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Lately I've had to do a bit of programming in VB .NET. It hasn't been too difficult, but the lack of proper documentation or good tutorials has been annoying me. I'm used to finding a lot of relevant info when I google a programming question, or term, or method name - but it's been more difficult with VB .NET. Anyone know of any good tutorial/documentation sites for VB .NET?

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closed as off-topic by Will, Bill the Lizard Aug 16 '13 at 17:44

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stackoverflow.com ? –  Rubens Farias Feb 3 '10 at 17:29
:) That's usually what I resort to when I get frustrated about not finding things online. I've found vbdotnetheaven and MSDN to be useful, but not all-inclusive. Thanks, everyone, for helping me compile this list! –  froadie Feb 3 '10 at 17:34
I can't tell you a good VB.NET site or how you learn the language basics, but in my opinion the best thing you can do is forget the illusion that VB.NET is a thing in its own world. See VB.NET as just another .NET language, and learn at least to read C#. Then you don't need to find VB-specific tutorials or documentation, and collaboration with non-VB .NET programmers will be much easier if you don't use all the old-style VB things, which maybe were a good thing in VB6 but don't help you being more productive in the .NET world today. You can use VB.NET just like any other .NET language. –  OregonGhost Feb 3 '10 at 17:35
+1 to OregonGhost for pointing out a very important point. C# and VB.Net both use the same .Net framework. –  Wade73 Feb 3 '10 at 17:40
I would just always assume that the same methods are available to both unless you find otherwise in your quest for the answer. –  Seth Moore Feb 3 '10 at 17:48

3 Answers 3

up vote 1 down vote accepted

Visual Basic Developer Center

VB.NET Heaven

Developer Fusion VB.NET tutorials

These are all excellent resources - but I suggest you pick up a book on the subject.

MSDN is also an excellent source of info.

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I don't think I'll be working in it long enough to be worth it to really do heavy reading on it... I was looking more for quick referencing ideas. But once we're on the topic, what book would you suggest - a book that's simple, thorough, and assumes you already have a strong programming core? –  froadie Feb 3 '10 at 17:38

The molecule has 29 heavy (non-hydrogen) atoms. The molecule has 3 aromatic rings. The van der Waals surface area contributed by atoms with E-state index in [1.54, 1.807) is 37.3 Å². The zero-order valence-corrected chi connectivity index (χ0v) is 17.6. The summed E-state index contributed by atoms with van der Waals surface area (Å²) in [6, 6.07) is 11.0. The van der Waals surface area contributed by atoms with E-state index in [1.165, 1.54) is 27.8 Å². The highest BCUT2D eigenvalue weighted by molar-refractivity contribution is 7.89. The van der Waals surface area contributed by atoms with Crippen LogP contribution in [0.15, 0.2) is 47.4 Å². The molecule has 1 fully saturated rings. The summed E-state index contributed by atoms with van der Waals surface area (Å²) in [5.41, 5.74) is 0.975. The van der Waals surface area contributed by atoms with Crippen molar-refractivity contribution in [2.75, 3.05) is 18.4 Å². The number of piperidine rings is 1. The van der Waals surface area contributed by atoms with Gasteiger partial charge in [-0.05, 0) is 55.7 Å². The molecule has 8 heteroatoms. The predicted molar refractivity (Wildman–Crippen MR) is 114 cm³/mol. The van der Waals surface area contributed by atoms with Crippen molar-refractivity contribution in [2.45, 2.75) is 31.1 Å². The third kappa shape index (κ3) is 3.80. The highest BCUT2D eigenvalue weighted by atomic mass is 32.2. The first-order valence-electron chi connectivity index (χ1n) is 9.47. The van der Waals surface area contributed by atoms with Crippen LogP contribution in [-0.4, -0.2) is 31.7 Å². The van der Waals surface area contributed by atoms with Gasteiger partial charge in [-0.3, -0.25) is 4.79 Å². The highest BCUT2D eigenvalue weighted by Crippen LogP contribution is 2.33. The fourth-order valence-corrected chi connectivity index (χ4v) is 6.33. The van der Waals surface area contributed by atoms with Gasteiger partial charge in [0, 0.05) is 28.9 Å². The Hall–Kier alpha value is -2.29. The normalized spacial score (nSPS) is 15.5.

Pro VB.NET and the .NET 3.5 Platform is an excellent book to pick up when it comes to moving from languages - it's both thorough, easy to follow and yet it isn't too dumbed down (hence the "pro"). Like pretty much every book out there it has an introduction to VB.NET - but I'm sure you can skip any chapter you find irrelevant or too easy. –  Daniel May Feb 3 '10 at 18:04

I haven't really had any problems finding info for VB .Net, but you could also try searching the same things in C#.

These sites never fail to give me adequate VB documentation and tutorials:



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+1 for MSDN, -1 for CodeProject, = 0 votes –  Greg D Feb 3 '10 at 17:27
Why -1 for CodeProject? –  OregonGhost Feb 3 '10 at 17:29
@greg code project is a pretty good site, imho. You mistaking it for something else? At least give up your gripes, it'd be informative. –  Will Feb 3 '10 at 17:34
I'm with Greg on this one. The quality of the code at CodeProject is questionable at best. –  Keith Rousseau Feb 3 '10 at 18:02
@Will: I've seen some useful things on codeproject, it's true, but the vast number of articles with questionable, or just plain wrong, content more than outweigh the benefit of the site imho. The number of times I've seen some awful bit of production code and, on a lark, googled it to find it as a direct copy-paste from codeproject is frighteningly large. Any concepts, ideas, or content retrieved from code project should be fact-checked against an authoritative source. It's like the wikipedia of the software world, but less reliable. –  Greg D Feb 3 '10 at 18:07

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